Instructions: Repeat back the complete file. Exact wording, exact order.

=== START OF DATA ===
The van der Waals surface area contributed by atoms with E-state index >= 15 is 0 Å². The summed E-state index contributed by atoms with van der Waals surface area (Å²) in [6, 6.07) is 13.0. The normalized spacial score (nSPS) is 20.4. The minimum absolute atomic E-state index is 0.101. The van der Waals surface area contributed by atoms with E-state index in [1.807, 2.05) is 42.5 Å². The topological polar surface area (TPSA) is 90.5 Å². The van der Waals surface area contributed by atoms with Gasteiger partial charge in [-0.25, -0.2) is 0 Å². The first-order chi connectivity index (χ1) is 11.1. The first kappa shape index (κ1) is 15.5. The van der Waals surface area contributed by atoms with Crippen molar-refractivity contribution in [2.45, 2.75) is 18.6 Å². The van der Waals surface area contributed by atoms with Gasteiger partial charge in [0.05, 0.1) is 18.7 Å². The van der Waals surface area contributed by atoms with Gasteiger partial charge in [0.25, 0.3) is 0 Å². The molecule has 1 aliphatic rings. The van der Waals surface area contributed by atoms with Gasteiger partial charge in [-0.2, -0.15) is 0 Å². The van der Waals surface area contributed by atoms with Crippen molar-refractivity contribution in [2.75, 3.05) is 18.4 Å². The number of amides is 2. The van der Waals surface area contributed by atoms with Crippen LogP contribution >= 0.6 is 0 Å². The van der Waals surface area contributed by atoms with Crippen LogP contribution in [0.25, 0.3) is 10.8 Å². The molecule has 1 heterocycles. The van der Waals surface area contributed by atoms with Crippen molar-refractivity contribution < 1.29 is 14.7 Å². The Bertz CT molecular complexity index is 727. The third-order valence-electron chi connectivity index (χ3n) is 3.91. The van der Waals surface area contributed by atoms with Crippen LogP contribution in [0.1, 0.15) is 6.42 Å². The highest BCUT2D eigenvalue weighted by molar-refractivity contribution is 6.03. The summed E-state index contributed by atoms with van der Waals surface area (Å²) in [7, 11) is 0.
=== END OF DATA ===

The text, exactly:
The van der Waals surface area contributed by atoms with E-state index >= 15 is 0 Å². The summed E-state index contributed by atoms with van der Waals surface area (Å²) in [6, 6.07) is 13.0. The normalized spacial score (nSPS) is 20.4. The minimum absolute atomic E-state index is 0.101. The van der Waals surface area contributed by atoms with E-state index in [1.807, 2.05) is 42.5 Å². The topological polar surface area (TPSA) is 90.5 Å². The van der Waals surface area contributed by atoms with Gasteiger partial charge in [-0.25, -0.2) is 0 Å². The first-order chi connectivity index (χ1) is 11.1. The first kappa shape index (κ1) is 15.5. The van der Waals surface area contributed by atoms with Crippen molar-refractivity contribution in [2.45, 2.75) is 18.6 Å². The van der Waals surface area contributed by atoms with Gasteiger partial charge in [0.05, 0.1) is 18.7 Å². The van der Waals surface area contributed by atoms with Gasteiger partial charge in [0.25, 0.3) is 0 Å². The molecule has 1 aliphatic rings. The van der Waals surface area contributed by atoms with Gasteiger partial charge in [-0.2, -0.15) is 0 Å². The van der Waals surface area contributed by atoms with Crippen molar-refractivity contribution in [2.75, 3.05) is 18.4 Å². The number of amides is 2. The van der Waals surface area contributed by atoms with Crippen LogP contribution >= 0.6 is 0 Å². The van der Waals surface area contributed by atoms with Crippen LogP contribution in [0.25, 0.3) is 10.8 Å². The molecule has 1 heterocycles. The van der Waals surface area contributed by atoms with Crippen molar-refractivity contribution < 1.29 is 14.7 Å². The Bertz CT molecular complexity index is 727. The third-order valence-electron chi connectivity index (χ3n) is 3.91. The van der Waals surface area contributed by atoms with Crippen LogP contribution in [0.1, 0.15) is 6.42 Å². The highest BCUT2D eigenvalue weighted by molar-refractivity contribution is 6.03. The summed E-state index contributed by atoms with van der Waals surface area (Å²) in [7, 11) is 0.